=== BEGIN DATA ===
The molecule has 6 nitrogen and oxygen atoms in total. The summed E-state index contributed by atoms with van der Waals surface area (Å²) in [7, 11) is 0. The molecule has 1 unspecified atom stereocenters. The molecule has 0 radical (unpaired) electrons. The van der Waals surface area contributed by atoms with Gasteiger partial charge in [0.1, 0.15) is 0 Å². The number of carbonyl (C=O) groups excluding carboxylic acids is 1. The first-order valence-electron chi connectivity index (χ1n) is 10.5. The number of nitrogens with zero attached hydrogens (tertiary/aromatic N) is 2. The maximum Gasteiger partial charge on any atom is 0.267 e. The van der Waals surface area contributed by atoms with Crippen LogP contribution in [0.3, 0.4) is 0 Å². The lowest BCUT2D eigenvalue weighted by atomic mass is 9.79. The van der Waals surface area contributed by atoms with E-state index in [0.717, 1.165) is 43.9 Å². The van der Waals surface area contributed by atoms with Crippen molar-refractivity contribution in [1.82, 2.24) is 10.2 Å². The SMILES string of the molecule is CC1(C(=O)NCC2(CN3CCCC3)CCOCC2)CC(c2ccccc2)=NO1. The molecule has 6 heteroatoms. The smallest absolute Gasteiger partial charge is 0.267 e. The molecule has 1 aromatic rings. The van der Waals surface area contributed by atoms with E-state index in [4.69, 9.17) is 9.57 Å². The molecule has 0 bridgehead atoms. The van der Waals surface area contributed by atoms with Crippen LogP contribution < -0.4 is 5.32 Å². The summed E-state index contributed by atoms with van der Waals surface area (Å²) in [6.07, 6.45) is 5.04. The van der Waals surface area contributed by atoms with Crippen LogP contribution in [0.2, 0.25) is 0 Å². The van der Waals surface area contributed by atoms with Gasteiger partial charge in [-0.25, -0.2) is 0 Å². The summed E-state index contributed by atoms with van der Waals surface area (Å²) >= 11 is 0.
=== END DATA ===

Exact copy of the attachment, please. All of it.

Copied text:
The molecule has 6 nitrogen and oxygen atoms in total. The summed E-state index contributed by atoms with van der Waals surface area (Å²) in [7, 11) is 0. The molecule has 1 unspecified atom stereocenters. The molecule has 0 radical (unpaired) electrons. The van der Waals surface area contributed by atoms with Gasteiger partial charge in [0.1, 0.15) is 0 Å². The number of carbonyl (C=O) groups excluding carboxylic acids is 1. The first-order valence-electron chi connectivity index (χ1n) is 10.5. The number of nitrogens with zero attached hydrogens (tertiary/aromatic N) is 2. The maximum Gasteiger partial charge on any atom is 0.267 e. The van der Waals surface area contributed by atoms with Crippen LogP contribution in [0.3, 0.4) is 0 Å². The lowest BCUT2D eigenvalue weighted by atomic mass is 9.79. The van der Waals surface area contributed by atoms with E-state index in [0.717, 1.165) is 43.9 Å². The van der Waals surface area contributed by atoms with Crippen molar-refractivity contribution in [1.82, 2.24) is 10.2 Å². The SMILES string of the molecule is CC1(C(=O)NCC2(CN3CCCC3)CCOCC2)CC(c2ccccc2)=NO1. The molecule has 6 heteroatoms. The smallest absolute Gasteiger partial charge is 0.267 e. The molecule has 1 aromatic rings. The van der Waals surface area contributed by atoms with E-state index in [4.69, 9.17) is 9.57 Å². The molecule has 0 bridgehead atoms. The van der Waals surface area contributed by atoms with Crippen LogP contribution < -0.4 is 5.32 Å². The summed E-state index contributed by atoms with van der Waals surface area (Å²) in [6.07, 6.45) is 5.04. The van der Waals surface area contributed by atoms with Crippen LogP contribution in [0.2, 0.25) is 0 Å². The van der Waals surface area contributed by atoms with Gasteiger partial charge in [-0.25, -0.2) is 0 Å². The summed E-state index contributed by atoms with van der Waals surface area (Å²) >= 11 is 0.